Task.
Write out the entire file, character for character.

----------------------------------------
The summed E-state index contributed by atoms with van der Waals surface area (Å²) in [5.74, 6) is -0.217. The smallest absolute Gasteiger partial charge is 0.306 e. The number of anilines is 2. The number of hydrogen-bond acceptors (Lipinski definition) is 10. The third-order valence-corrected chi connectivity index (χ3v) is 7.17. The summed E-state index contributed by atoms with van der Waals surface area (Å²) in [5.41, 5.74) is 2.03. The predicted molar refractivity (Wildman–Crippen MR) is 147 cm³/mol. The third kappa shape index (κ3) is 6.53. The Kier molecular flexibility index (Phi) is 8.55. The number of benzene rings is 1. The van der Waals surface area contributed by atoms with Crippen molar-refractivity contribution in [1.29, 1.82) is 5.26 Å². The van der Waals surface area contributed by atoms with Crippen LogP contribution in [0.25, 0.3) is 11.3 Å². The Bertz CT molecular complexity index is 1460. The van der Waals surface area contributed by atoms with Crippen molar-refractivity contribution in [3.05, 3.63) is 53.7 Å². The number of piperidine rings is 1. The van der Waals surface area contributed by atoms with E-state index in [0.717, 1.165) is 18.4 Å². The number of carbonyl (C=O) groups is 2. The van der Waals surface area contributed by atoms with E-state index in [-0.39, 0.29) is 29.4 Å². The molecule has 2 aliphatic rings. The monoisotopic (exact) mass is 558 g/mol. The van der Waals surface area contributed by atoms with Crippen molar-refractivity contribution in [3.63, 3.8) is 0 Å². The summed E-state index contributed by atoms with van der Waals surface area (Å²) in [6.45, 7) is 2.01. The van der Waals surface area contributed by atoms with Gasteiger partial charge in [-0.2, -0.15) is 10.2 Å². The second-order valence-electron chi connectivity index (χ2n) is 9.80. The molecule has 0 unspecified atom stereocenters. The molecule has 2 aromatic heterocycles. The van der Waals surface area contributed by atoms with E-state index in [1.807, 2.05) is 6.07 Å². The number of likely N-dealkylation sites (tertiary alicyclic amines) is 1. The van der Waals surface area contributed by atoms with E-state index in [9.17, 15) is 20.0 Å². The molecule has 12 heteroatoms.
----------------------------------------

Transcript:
The summed E-state index contributed by atoms with van der Waals surface area (Å²) in [5.74, 6) is -0.217. The smallest absolute Gasteiger partial charge is 0.306 e. The number of anilines is 2. The number of hydrogen-bond acceptors (Lipinski definition) is 10. The third-order valence-corrected chi connectivity index (χ3v) is 7.17. The summed E-state index contributed by atoms with van der Waals surface area (Å²) in [5.41, 5.74) is 2.03. The predicted molar refractivity (Wildman–Crippen MR) is 147 cm³/mol. The third kappa shape index (κ3) is 6.53. The Kier molecular flexibility index (Phi) is 8.55. The number of benzene rings is 1. The van der Waals surface area contributed by atoms with Crippen molar-refractivity contribution in [1.29, 1.82) is 5.26 Å². The van der Waals surface area contributed by atoms with Crippen LogP contribution in [0.25, 0.3) is 11.3 Å². The Bertz CT molecular complexity index is 1460. The van der Waals surface area contributed by atoms with Crippen molar-refractivity contribution in [3.05, 3.63) is 53.7 Å². The number of piperidine rings is 1. The van der Waals surface area contributed by atoms with E-state index in [0.717, 1.165) is 18.4 Å². The number of carbonyl (C=O) groups is 2. The van der Waals surface area contributed by atoms with E-state index in [-0.39, 0.29) is 29.4 Å². The molecule has 2 aliphatic rings. The monoisotopic (exact) mass is 558 g/mol. The van der Waals surface area contributed by atoms with Crippen molar-refractivity contribution in [3.63, 3.8) is 0 Å². The summed E-state index contributed by atoms with van der Waals surface area (Å²) in [6.45, 7) is 2.01. The van der Waals surface area contributed by atoms with Gasteiger partial charge in [-0.2, -0.15) is 10.2 Å². The second-order valence-electron chi connectivity index (χ2n) is 9.80. The molecule has 0 unspecified atom stereocenters. The molecule has 2 aromatic heterocycles. The van der Waals surface area contributed by atoms with E-state index in [1.807, 2.05) is 6.07 Å². The number of likely N-dealkylation sites (tertiary alicyclic amines) is 1. The van der Waals surface area contributed by atoms with E-state index in [9.17, 15) is 20.0 Å². The molecule has 12 heteroatoms.